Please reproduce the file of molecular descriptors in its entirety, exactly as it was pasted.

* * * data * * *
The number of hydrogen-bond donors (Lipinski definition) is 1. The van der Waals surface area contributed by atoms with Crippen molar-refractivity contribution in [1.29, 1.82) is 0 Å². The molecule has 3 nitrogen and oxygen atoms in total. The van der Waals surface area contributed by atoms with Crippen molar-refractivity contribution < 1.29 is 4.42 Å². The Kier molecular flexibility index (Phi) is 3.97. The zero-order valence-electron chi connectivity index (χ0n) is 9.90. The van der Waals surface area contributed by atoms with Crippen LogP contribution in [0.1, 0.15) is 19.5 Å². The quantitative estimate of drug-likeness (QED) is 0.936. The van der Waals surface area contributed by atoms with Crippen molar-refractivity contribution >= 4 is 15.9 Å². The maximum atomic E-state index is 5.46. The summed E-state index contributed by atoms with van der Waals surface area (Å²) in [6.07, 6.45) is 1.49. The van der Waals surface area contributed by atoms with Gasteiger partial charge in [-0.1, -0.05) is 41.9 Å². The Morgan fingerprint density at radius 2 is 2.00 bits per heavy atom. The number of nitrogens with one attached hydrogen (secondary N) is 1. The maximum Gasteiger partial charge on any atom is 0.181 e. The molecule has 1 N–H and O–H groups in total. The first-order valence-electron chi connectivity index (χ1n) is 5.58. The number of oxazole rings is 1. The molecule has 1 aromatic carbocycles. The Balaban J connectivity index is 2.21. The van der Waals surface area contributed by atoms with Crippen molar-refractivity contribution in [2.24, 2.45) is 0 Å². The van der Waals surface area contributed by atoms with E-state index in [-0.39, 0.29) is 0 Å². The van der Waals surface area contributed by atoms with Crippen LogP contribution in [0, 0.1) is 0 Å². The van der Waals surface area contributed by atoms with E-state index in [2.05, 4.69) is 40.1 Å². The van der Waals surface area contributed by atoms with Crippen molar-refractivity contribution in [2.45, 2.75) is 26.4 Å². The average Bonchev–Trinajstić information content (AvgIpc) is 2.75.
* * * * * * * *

The number of hydrogen-bond donors (Lipinski definition) is 1. The van der Waals surface area contributed by atoms with Crippen molar-refractivity contribution in [1.29, 1.82) is 0 Å². The molecule has 3 nitrogen and oxygen atoms in total. The van der Waals surface area contributed by atoms with Crippen molar-refractivity contribution < 1.29 is 4.42 Å². The Kier molecular flexibility index (Phi) is 3.97. The zero-order valence-electron chi connectivity index (χ0n) is 9.90. The van der Waals surface area contributed by atoms with Crippen LogP contribution in [0.1, 0.15) is 19.5 Å². The quantitative estimate of drug-likeness (QED) is 0.936. The van der Waals surface area contributed by atoms with Crippen molar-refractivity contribution >= 4 is 15.9 Å². The maximum atomic E-state index is 5.46. The summed E-state index contributed by atoms with van der Waals surface area (Å²) in [6.07, 6.45) is 1.49. The van der Waals surface area contributed by atoms with Gasteiger partial charge in [-0.1, -0.05) is 41.9 Å². The Morgan fingerprint density at radius 2 is 2.00 bits per heavy atom. The number of nitrogens with one attached hydrogen (secondary N) is 1. The maximum Gasteiger partial charge on any atom is 0.181 e. The molecule has 1 N–H and O–H groups in total. The first-order valence-electron chi connectivity index (χ1n) is 5.58. The number of oxazole rings is 1. The molecule has 1 aromatic carbocycles. The Balaban J connectivity index is 2.21. The van der Waals surface area contributed by atoms with Crippen molar-refractivity contribution in [2.24, 2.45) is 0 Å². The van der Waals surface area contributed by atoms with E-state index in [-0.39, 0.29) is 0 Å². The van der Waals surface area contributed by atoms with Crippen LogP contribution in [0, 0.1) is 0 Å². The van der Waals surface area contributed by atoms with E-state index in [2.05, 4.69) is 40.1 Å². The van der Waals surface area contributed by atoms with Crippen molar-refractivity contribution in [2.45, 2.75) is 26.4 Å². The average Bonchev–Trinajstić information content (AvgIpc) is 2.75.